The problem with measuring the physical size of extrasolar planets is that they orbit stars many light-years distant. But now, through a joint effort between NASA’s Kepler and Spitzer space telescopes, the vital statistics of one alien planet has been gauged through the most precise interstellar measurement made to date.
The “Super-Earth,” called Kepler-93b, orbits a star 300 light-years from Earth and was already known — from observations of the star’s ‘wobble’ by the Keck observatory in Hawaii — to have a mass 3.8 times that of Earth. Although it may be called a “super-Earth”, there is very little similarity between Kepler-93b and our planet, however; it orbits its star at one-sixth the orbital distance at which Mercury orbits the sun — it is therefore a roasted world. But with the help of this most recent measurement, astronomers have deduced that it is likely of a similar composition as our planet, albeit a little more molten.
“With Kepler and Spitzer, we’ve captured the most precise measurement to date of an alien planet’s size, which is critical for understanding these far-off worlds,” said Sarah Ballard, a NASA Carl Sagan Fellow at the University of Washington in Seattle. A paper detailing Ballard’s team’s findings has been published in the Astrophysical Journal.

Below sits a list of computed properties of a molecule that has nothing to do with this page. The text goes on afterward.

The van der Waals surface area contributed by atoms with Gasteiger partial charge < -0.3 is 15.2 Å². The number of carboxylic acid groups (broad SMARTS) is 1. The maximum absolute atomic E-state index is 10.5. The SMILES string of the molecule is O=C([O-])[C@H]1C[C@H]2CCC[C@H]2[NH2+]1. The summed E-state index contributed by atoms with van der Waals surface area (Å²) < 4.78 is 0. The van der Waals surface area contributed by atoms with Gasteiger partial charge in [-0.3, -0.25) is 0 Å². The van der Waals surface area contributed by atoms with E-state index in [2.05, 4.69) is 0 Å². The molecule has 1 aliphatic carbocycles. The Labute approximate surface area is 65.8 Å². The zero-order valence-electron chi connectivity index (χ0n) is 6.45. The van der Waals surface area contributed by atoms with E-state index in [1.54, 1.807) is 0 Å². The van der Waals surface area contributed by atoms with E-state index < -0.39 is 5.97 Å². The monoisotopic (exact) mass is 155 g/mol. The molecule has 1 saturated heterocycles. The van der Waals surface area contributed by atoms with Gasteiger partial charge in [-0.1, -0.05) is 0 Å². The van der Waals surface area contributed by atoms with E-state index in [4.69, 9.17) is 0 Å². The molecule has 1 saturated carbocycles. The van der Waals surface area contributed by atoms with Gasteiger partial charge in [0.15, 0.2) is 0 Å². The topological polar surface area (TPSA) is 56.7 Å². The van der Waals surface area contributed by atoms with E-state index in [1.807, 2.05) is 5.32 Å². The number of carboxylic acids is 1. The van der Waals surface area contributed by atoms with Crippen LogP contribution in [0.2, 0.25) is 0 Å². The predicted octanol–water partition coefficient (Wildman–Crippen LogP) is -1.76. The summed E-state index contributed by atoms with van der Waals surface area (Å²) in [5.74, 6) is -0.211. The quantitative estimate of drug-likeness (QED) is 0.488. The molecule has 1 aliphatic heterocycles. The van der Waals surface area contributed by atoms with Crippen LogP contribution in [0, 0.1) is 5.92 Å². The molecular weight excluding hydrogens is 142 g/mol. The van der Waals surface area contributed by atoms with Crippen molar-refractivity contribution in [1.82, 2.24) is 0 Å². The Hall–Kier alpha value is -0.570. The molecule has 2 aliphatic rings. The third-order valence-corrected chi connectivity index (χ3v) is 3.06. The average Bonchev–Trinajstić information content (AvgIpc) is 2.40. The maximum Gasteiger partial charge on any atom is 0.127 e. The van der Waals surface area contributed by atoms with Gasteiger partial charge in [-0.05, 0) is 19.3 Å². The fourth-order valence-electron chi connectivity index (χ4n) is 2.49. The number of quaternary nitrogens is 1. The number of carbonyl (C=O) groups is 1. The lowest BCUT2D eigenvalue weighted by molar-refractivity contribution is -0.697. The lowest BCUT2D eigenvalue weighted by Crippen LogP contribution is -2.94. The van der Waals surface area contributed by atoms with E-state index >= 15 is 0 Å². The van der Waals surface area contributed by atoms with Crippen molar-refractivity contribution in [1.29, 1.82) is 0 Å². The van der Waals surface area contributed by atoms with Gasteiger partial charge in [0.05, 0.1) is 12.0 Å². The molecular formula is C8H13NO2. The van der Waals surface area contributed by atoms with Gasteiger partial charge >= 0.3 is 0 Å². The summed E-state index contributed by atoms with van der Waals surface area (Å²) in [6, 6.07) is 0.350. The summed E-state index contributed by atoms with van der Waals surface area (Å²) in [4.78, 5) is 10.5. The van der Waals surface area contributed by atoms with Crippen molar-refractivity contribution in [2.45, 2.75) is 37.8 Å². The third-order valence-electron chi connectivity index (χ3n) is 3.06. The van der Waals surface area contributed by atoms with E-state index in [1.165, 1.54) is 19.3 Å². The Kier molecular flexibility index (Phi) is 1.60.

Over seven orbits that Kepler-93b completed between 2010 and 2011, the researchers were able to use transit data from Kepler and corroborate those measurements with Spitzer’s infrared data. By combining both instruments’ data, a very precise measurement of the star’s girth could be made. From this, a precise measurement of the planet’s diameter could be made.
And the precision acquired is jaw-dropping. Kepler-93b is 11,700 miles (18,800 kilometers) wide with an error margin of only plus or minus 150 miles (240 kilometers). In other words, we now know Kepler-93b’s diameter to a precision of more than 98.7 percent.
“The measurement is so precise that it’s literally like being able to measure the height of a six-foot tall person to within three quarters of an inch — if that person were standing on Jupiter,” said Ballard in a NASA/JPL news release.
With information about the exoplanet’s mass and diameter in hand, it was a relatively simple matter to gain a hint as to its composition. Kepler-93b is likely a rocky world with an iron core, much like Earth’s interior.